Television
6:14 am
Fri March 16, 2012

Hotel Alcatraz Isn't Exactly Like The Prison

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Induction Ceremony
6:14 am
Fri March 16, 2012

University to welcome first-year honor society members

Members of the 2011 Induction Class
A&M-Commerce Flickr

COMMERCE - Phi Eta Sigma and Alpha Lambda Delta will welcome over 100 new members, its largest induction class, at a ceremony set for Wednesday, March 21 on the A&M-Commerce campus.

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Europe
6:04 am
Fri March 16, 2012

Pope Benedict Has His Own Custom Cologne

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The Two-Way
6:00 am
Fri March 16, 2012

Archbishop Of Canterbury Is Stepping Down

Archbishop of Canterbury Rowan Williams in February.
Chris Jackson Getty Images

Rowan Williams, who as archbishop of Canterbury is the spiritual leader for more than 70 million Anglicans around the world, announced today that he will step down at the end of the year to become Master of Magdalene College at Cambridge University.

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Movies
5:53 am
Fri March 16, 2012

Cameras Follow World's Greatest Sushi Chef

Jiro Ono, 85, owns a small sushi restaurant in a Tokyo subway station. The 10 seats at the sushi bar require reservations months in advance. In the new movie, Jiro Dreams of Sushi, director David Gelb explores the chef's relationships with his sons and the art of sushi-making. Gelb talks to Renee Montagne about Ono's story.

Food
5:46 am
Fri March 16, 2012

Pink Slime Could Be In Grocery Store Beef Too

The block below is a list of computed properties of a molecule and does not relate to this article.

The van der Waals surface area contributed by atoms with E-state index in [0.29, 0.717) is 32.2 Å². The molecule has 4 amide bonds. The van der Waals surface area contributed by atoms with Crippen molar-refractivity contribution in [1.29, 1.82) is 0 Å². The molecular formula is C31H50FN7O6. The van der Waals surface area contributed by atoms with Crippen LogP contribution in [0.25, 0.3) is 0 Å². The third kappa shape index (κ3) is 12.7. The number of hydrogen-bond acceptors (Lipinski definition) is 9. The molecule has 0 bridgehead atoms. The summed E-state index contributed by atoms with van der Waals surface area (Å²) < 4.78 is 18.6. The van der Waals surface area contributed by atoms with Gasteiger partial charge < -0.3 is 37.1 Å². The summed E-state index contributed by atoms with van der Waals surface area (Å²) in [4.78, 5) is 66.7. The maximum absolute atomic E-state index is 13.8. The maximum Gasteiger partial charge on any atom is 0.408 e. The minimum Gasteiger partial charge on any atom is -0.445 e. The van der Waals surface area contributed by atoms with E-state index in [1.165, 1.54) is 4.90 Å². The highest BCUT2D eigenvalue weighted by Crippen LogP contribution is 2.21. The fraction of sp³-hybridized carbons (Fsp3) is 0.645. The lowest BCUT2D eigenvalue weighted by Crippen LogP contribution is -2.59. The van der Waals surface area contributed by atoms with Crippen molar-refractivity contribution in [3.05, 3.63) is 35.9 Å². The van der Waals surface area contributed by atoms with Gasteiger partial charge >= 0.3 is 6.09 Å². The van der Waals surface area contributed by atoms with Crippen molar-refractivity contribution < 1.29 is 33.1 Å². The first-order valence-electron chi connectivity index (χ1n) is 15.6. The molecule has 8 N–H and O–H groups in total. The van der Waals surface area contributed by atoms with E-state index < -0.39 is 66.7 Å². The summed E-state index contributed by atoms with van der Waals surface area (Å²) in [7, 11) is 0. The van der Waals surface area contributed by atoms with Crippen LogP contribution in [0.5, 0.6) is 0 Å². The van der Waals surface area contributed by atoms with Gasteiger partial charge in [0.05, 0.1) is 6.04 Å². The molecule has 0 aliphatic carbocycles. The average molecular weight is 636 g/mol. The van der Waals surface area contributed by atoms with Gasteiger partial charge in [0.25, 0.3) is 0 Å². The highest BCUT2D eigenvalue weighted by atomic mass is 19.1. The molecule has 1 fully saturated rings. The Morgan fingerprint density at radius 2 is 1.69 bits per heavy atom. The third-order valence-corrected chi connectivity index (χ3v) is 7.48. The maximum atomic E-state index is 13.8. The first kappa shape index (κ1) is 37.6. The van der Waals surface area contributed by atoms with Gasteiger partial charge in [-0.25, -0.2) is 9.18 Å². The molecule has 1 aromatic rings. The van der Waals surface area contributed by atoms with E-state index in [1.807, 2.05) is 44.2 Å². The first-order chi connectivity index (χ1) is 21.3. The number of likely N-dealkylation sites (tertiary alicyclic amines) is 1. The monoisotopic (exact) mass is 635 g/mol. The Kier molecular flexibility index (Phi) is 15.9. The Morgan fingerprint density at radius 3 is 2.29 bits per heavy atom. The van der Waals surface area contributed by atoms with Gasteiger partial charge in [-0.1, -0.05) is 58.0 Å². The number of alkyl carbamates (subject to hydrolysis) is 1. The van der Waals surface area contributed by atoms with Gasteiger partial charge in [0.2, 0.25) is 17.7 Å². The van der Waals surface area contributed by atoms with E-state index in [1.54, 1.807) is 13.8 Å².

The Department of Agriculture has announced it would give schools the choice to order ground beef that does not contain Pink Slime — otherwise known as lean beef trimmings. But beef trimmings aren't just found in school lunches.

Sports
5:30 am
Fri March 16, 2012

Iowa State Defeats UConn; VCU Beats Wichita St.

Originally published on Fri March 16, 2012 12:08 pm

Transcript

RENEE MONTAGNE, HOST:

This is MORNING EDITION from NPR News. I'm Renee Montagne.

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Afghanistan
4:58 am
Fri March 16, 2012

Peace Deal Process With Taliban Stalls

Originally published on Fri March 16, 2012 8:24 am

Transcript

RENEE MONTAGNE, HOST:

This is MORNING EDITION from NPR News. I'm Renee Montagne.

We're learning more about the American staff sergeant accused of killing 16 villagers in Afghanistan. Last night, his lawyer said the soldier did not want to go to Afghanistan, his fourth deployment for the Army. He had been wounded twice and he didn't think he was healthy enough to deploy. The attorney didn't release the soldier's name, but did say he was the father of two young children and added that the soldier's family was totally shocked by the allegations against him.

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Latin America
3:47 am
Fri March 16, 2012

DNA Used To Identify Argentina's 'Dirty War' Orphans

Originally published on Fri March 16, 2012 8:24 am

Transcript

RENEE MONTAGNE, HOST:

It's MORNING EDITION from NPR News. I'm Renee Montagne with Steve Inskeep.

The heirs to one Latin America's biggest media conglomerates, a brother and a sister, spent years with their real identities in question. They've long been thought to be part of a group of children stolen from their birth parents more than 30 years ago. That was during Argentina's Dirty War, the terror campaign waged by the military junta then ruling Argentina against members of the opposition.

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Middle East
3:02 am
Fri March 16, 2012

A Death In Syria

Abdulrahman Abu Lebdeh was a Syrian protester who was killed last fall in his hometown of Tal Kalakh.
Courtesy of Abu Lebdeh family

Originally published on Fri March 16, 2012 10:14 am

The United Nations estimates some 8,000 people have been killed in Syria since the uprising began one year ago. One of them was Abdulrahman Abu Lebdeh, 24, who was killed in the town of Tal Kalakh last fall. His parents, his brother and one of his friends, who was also an activist, told the story of his life and death to NPR's Kelly McEvers and Lava Selo.

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